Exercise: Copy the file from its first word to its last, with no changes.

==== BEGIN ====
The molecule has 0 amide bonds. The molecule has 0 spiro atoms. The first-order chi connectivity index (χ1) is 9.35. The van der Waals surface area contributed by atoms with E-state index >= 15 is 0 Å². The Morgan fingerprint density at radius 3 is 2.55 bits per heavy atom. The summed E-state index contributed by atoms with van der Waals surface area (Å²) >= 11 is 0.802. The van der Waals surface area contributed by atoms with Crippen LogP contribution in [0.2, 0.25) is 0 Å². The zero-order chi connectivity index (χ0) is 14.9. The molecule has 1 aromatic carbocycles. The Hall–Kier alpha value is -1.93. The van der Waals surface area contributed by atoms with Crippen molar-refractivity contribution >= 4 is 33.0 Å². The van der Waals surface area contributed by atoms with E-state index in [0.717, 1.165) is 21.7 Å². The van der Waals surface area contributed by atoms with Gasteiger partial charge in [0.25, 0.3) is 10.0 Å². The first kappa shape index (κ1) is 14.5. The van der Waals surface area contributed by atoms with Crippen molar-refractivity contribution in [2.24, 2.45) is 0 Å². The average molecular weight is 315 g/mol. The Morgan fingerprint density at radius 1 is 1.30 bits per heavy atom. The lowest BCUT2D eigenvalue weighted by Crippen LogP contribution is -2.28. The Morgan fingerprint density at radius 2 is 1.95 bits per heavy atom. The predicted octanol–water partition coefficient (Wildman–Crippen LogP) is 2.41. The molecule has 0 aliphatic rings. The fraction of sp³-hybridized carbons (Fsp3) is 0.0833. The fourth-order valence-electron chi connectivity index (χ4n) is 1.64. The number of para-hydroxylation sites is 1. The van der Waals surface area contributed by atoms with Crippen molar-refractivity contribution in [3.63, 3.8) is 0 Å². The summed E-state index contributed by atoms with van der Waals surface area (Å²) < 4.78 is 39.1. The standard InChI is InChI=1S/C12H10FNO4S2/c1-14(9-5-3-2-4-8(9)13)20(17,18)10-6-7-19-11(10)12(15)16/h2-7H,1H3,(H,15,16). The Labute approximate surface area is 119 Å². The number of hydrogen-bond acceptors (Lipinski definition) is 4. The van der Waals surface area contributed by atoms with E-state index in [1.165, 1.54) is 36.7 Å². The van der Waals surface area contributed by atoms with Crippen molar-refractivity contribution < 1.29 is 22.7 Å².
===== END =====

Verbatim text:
The molecule has 0 amide bonds. The molecule has 0 spiro atoms. The first-order chi connectivity index (χ1) is 9.35. The van der Waals surface area contributed by atoms with E-state index >= 15 is 0 Å². The Morgan fingerprint density at radius 3 is 2.55 bits per heavy atom. The summed E-state index contributed by atoms with van der Waals surface area (Å²) >= 11 is 0.802. The van der Waals surface area contributed by atoms with Crippen LogP contribution in [0.2, 0.25) is 0 Å². The zero-order chi connectivity index (χ0) is 14.9. The molecule has 1 aromatic carbocycles. The Hall–Kier alpha value is -1.93. The van der Waals surface area contributed by atoms with Crippen molar-refractivity contribution >= 4 is 33.0 Å². The van der Waals surface area contributed by atoms with E-state index in [0.717, 1.165) is 21.7 Å². The van der Waals surface area contributed by atoms with Gasteiger partial charge in [0.25, 0.3) is 10.0 Å². The first kappa shape index (κ1) is 14.5. The van der Waals surface area contributed by atoms with Crippen molar-refractivity contribution in [2.24, 2.45) is 0 Å². The average molecular weight is 315 g/mol. The Morgan fingerprint density at radius 1 is 1.30 bits per heavy atom. The lowest BCUT2D eigenvalue weighted by Crippen LogP contribution is -2.28. The Morgan fingerprint density at radius 2 is 1.95 bits per heavy atom. The predicted octanol–water partition coefficient (Wildman–Crippen LogP) is 2.41. The molecule has 0 aliphatic rings. The fraction of sp³-hybridized carbons (Fsp3) is 0.0833. The fourth-order valence-electron chi connectivity index (χ4n) is 1.64. The number of para-hydroxylation sites is 1. The van der Waals surface area contributed by atoms with Crippen molar-refractivity contribution in [3.63, 3.8) is 0 Å². The summed E-state index contributed by atoms with van der Waals surface area (Å²) < 4.78 is 39.1. The standard InChI is InChI=1S/C12H10FNO4S2/c1-14(9-5-3-2-4-8(9)13)20(17,18)10-6-7-19-11(10)12(15)16/h2-7H,1H3,(H,15,16). The Labute approximate surface area is 119 Å². The number of hydrogen-bond acceptors (Lipinski definition) is 4. The van der Waals surface area contributed by atoms with E-state index in [1.165, 1.54) is 36.7 Å². The van der Waals surface area contributed by atoms with Crippen molar-refractivity contribution < 1.29 is 22.7 Å².